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October 4, 2015 / 21 Tishri, 5776
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Posts Tagged ‘the Holocaust’

Nazi Gold Train Discovery May Bring New Claims from Holocaust Survivors

Monday, August 31st, 2015

(JNi.media) A post war legend has now become a reality. The death bed confessions of a former Nazi soldier revealed the whereabouts of the “Nazi train” which remained hidden for decades in tunnels in Poland and is thought to contain gold, art and other valuables. The former solder, who was said to have participated in burying the train 70 years ago, gave directions to finding the 100-meter, armored train near Walbrzych, close to the Wroclaw-Walbryzch line (Now part of Poland, in 1945 Walbrzych was the German city of Waldenberg). Acting on the information provided by the former soldier, a Polish and German man set out to find the train and negotiated with the Polish government for a 10% finders’ fee. Attorneys for the two men approached Polish officials, and through radar of the area, it was confirmed with 99% certainty that there was a train buried in that location.

Poland’s deputy culture minister, Piotr Zuchowsky, said at a press conference, according to the Guardian, “I am 99% sure the train exists.” The fact that the train is heavily armored indicates that it likely contains extremely valuable items, but it is believed that the train is booby trapped and may also contain hazardous methane gas from having been underground so long. The train may contain 300 tons of weapons, valuables and art. It was lost when the Germans were fleeing the advance of the Red Army. Walbryzch, in the Owl mountainous, became the site of various tunnels built by slave labor and used by the Nazis to smuggle and hide valuables. The Owl mountains became the venue for the unfinished project of transporting valuables, and the project was called “Riese,” or Giant. While it is clear that the find is most likely the missing Nazi gold train, this cannot be confirmed until the train is actually recovered from underground. There are no documents discussing the existence of the train, and its history has been transmitted mainly by word of mouth.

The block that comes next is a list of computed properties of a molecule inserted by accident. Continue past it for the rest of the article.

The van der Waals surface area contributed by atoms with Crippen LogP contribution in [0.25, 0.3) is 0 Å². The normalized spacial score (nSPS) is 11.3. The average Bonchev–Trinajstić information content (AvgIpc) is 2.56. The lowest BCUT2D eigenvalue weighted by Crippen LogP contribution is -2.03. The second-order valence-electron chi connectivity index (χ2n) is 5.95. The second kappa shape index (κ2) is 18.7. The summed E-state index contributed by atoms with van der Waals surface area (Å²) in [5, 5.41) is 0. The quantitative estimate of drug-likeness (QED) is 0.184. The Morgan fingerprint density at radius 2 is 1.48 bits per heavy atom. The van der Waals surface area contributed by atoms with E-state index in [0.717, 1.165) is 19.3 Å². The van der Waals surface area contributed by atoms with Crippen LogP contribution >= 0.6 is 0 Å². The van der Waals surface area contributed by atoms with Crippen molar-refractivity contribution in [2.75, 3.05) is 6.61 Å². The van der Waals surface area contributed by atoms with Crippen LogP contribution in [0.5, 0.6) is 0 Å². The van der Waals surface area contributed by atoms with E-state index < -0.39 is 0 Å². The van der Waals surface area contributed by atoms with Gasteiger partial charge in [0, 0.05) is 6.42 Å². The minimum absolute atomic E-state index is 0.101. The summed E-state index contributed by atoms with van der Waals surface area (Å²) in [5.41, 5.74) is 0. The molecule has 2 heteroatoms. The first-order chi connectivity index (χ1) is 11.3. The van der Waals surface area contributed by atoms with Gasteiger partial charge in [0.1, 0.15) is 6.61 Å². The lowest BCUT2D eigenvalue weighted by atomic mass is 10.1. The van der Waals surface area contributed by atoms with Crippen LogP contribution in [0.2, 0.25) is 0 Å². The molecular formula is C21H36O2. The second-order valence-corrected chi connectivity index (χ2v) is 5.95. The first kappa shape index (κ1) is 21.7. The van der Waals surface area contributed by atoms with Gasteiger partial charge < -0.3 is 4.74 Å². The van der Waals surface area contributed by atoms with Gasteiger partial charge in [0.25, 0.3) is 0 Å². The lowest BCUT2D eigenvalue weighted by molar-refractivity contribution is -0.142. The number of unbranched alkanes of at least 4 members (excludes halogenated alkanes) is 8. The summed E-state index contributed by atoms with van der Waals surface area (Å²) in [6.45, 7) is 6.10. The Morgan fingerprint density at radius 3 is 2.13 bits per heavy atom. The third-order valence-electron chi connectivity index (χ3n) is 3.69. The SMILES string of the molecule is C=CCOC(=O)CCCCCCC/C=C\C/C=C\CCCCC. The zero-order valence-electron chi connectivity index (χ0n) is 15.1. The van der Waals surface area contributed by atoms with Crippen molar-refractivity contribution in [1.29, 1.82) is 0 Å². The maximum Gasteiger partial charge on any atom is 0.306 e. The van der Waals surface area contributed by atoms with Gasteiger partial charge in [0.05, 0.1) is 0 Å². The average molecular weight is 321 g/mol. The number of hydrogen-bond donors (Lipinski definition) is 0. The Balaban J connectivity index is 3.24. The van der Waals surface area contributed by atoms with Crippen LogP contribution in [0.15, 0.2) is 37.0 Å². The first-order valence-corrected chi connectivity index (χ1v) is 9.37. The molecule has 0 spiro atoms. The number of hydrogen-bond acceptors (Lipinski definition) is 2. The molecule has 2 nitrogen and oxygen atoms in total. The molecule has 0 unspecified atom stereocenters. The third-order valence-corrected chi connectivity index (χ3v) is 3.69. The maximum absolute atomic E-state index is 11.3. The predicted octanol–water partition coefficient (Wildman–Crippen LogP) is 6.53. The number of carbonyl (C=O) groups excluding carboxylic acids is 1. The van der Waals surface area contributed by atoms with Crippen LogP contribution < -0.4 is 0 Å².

There have been stories about the train since the end of the Second World War, but many were assigned the status of popular legends. There were people who sought the train in vain, and many attempted but had given up on finding it. Now that it is likely the train has been located, there is concern about looters coming to grab some booty, and the Polish government has issued warnings to prospective thieves that they could encounter explosives or harmful methane fumes. For obvious reasons, Polish officials have not disclosed the exact location of the train. It is said that military officials are figuring out how to defuse the hidden explosives on board and around the train, so they can approach it safely.

Locating the fabled Nazi gold train might just be a first step to recovering other trains filled with looted gold, silver and treasures the Nazis stole from their victims. “There is a story that there were three trains which came into town and have never been found,” Magdalena Woch, Director of Culture at the Ksiaz Castle told the Telegraph. “The gold may not be on the train that has been found, but in one of the better secured military trains. It is possible there are more trains in Walbryzch. There are discrepancies between maps of the area from the 1920s and the 1940s, which suggests there are tunnels under the town which have never been found. Up to 1947, the Soviets were here, and we do not know what they found.” In 1945, the Nazis were preparing Ksiaz castle for the arrival of Hitler and were constructing a bunker complex, when the Red Army approached. Lukasz Kazek, local politician and tour guide, said the Nazis did not abandon the project, but left the trains in the tunnels because they felt they would be able to prevail against the Soviet army and return to recover the valuables.

New Jerusalem Street Honors Savior of 40,000 Jews During Holocaust